Von Drachen clapped his hands one final time and crouched with his back to the barrier.

“Hmm. Plan B.”

He waved over one of his men who was crouched with him.

He had a large waterproof pack with an X marking on it.

“Alvarez, we’re deploying the C-10 on the gate.” Von Drachen said.

Alvarez looked as if he was surprised to be addressed by name.

Von Drachen, puzzled by the reaction, tried to explain his orders once more.

He did not count on a far louder sound than his voice rising suddenly nearby.

A shell sailed over the collecting heads of Von Drachen’s platoon and struck the wall.

Rock and shrapnel exploded out from the impact and rained down on the bridge.

Von Drachen covered his head.

“Looks like our so-called superweapon is still alive!” Von Drachen shouted.

He peered over the barrier, briefly glancing over to Alvarez to find him dead, his forehead crushed by a stone come flying from the wall. He frowned at the sight.

Seizing Alvarez’s explosive pack, he pushed the corpse into the river.

“Water burials are honored in some countries.” He told the rest of his men.

Many of them stared at him.

“Look at the road! Our injured friend has company, you know!”

Von Drachen pointed to the Ayvartan side of the bridge.

Against the wishes of a shouting officer, it seemed, several men and women desperate to see the Vishap stopped once and for all ran out of cover with grenades in their hands.

This breach of discipline was most opportune. Von Drachen ordered covering fire.

His men rose as one from behind the concrete barrier and opened fire.

An overwhelming amount of submachine gun bullets crossed the bridge from their side.

Not one of the Ayvartan runners made it to the Vishap’s corpse.

Not one Ayvartan gun responded to the salvo. His men fired continuously on them.

Von Drachen took the opportunity and jumped the barrier with the C-10 in hand.

He ran as fast as his feet could carry him, crossing the no-man’s land, ducking fire.

He was within breathing distance of the gate, the closest any enemy had gotten to–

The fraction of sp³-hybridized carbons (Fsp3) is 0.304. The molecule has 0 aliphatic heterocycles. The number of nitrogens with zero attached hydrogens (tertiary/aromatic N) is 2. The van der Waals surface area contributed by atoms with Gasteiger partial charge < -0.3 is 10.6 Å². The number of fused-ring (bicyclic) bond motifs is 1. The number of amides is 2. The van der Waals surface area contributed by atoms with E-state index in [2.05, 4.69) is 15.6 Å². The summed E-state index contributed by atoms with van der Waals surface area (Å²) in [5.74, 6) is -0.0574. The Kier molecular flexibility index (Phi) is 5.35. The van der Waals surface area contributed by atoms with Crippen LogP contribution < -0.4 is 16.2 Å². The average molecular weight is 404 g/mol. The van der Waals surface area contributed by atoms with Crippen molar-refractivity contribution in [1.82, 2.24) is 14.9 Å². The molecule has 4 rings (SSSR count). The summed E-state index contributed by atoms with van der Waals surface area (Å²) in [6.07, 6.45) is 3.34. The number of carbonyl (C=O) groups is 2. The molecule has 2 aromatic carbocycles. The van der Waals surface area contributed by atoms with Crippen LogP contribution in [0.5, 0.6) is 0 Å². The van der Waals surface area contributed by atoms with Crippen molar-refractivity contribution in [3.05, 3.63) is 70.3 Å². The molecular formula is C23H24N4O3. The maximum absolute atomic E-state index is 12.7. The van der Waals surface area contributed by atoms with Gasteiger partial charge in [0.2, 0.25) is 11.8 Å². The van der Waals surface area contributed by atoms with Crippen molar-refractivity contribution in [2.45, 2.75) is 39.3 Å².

Just as he raised his head to behold the great wall and its gate, he saw a muzzle flash.

Overhead, one of the wall guns fired on the Vishap at an oddly direct angle.

Von Drachen watched as the shell flew downward from the wall and struck the Vishap.

There was a colossal explosion.

Such a blast could only have been generated by a 152mm gun or higher, but, he had seen all the aerial photographs, and he read the plans their collaborators in the Republic had given them, and various other sources. He knew all the guns on this wall were 76mm caliber at the largest, with the bigger guns used as indirect artillery behind the wall.

He looked briefly up again, and he thought he saw her.

He saw her red eyes, staring down at him in disdain.

Von Drachen dropped the C-10 pack, and made for his own side of the bridge.

He reached for his hand radio, carefully preserved in a waterproof bag.

“Von Fennec, it is likely I will be captured now. My new plan is to escape Armaments Hill somehow and attempt to undergo a guerrilla or sabotage campaign inside the city, and–”

His clearly stressed voice was met with dismissal from the other side.

“One moment,” said a woman’s voice.

In the next instant, Von Fennec took to the airwaves himself, scoffing.

“Von Drachen you’re not going anywhere! We’re protocol thirteen, and I need you there to keep things controlled. She’s coming to get you and the Vishap! You’d better live!”

Von Drachen looked out into the desert, sighing. “I’d rather be captured.”